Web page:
Does transpiration have an essential function in long-distance ion transport in plants?

Authors

  • W. TANNER,

    Corresponding author
    1. Lehrstuhl für Zellbiologie und Pflanzenphysiologie der Universität Regensburg. Universitätsstraße 31, 8400 Regensburg, F.R.G.
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  • H. BEEVERS

    1. Lehrstuhl für Zellbiologie und Pflanzenphysiologie der Universität Regensburg. Universitätsstraße 31, 8400 Regensburg, F.R.G.
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      Permanent address: Biology Department, University of California, Santa Cruz, CA 95064, U.S.A.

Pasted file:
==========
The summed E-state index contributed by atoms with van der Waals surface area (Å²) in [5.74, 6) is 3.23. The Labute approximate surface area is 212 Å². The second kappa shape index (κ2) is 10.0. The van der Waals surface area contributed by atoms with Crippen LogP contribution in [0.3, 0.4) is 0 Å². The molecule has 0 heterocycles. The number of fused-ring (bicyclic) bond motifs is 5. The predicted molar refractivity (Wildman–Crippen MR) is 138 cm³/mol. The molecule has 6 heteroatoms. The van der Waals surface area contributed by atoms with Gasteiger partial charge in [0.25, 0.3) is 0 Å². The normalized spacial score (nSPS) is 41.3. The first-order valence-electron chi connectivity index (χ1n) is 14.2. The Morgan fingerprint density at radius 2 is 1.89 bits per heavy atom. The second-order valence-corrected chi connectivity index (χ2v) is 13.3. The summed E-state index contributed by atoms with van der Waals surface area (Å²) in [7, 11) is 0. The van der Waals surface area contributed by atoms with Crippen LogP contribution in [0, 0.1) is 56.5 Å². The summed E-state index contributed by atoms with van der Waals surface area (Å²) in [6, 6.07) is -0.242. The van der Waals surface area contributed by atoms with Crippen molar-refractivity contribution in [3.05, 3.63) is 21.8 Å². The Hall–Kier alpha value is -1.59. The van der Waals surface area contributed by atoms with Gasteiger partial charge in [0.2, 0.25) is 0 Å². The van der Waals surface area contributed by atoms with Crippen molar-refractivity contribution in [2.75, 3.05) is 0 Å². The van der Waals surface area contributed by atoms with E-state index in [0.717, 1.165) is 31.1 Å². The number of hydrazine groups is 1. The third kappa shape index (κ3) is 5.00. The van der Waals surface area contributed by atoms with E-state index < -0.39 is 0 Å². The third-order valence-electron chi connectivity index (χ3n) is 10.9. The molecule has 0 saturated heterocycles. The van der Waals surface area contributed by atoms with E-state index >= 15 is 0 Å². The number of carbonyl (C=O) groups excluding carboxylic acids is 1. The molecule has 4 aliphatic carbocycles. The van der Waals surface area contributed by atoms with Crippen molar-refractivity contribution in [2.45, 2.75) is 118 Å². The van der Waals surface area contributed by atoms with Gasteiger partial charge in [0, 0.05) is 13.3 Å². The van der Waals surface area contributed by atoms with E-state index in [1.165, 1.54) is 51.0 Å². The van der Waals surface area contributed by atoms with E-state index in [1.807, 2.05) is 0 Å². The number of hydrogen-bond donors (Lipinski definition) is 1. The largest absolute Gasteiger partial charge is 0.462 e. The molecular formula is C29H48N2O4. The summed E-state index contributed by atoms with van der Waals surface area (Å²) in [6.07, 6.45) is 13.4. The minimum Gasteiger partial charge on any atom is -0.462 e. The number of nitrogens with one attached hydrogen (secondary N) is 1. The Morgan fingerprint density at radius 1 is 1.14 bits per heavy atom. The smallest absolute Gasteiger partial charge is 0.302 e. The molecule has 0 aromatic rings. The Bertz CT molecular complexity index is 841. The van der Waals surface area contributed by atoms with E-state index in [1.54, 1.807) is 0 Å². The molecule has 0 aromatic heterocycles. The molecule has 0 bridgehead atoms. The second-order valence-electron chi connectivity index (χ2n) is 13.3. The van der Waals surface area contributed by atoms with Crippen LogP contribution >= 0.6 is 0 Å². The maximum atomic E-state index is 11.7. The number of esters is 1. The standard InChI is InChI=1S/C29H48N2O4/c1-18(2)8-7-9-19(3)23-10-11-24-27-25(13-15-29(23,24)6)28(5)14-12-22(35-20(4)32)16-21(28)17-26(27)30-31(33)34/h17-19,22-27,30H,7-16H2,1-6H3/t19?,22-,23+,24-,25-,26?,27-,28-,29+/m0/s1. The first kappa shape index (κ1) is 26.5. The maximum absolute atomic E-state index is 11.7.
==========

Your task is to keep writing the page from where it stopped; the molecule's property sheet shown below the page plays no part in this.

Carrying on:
Professor Dr W. Tanner, Lehrstuhl für Zellbiologic und Pflanzenphysiologie, Universität Regensburg, Universitätsstraße 31, 8400 Regensburg, F.R.G.

Abstract

Abstract. Long-term effects of transpiration on growth and on long-distance ion transport were investigated in maize over a whole growth cycle. Maize plants were grown with nutrients supplied at adequate levels in hydroculture or in soil at 50–60% and at >95% relative humidity. Although the amount of water lost by the plants under these conditions differed by a factor 2 to 3, there was neither a decrease in growth (fresh weight and dry weight) nor in ash content of the ‘humid’plants. This was also found when the upper part of the shoot (70–150 cm) was tested separately. It is suggested that transpiration is not essential for long-distance transport of mineral elements in plants. Alternatives are discussed.

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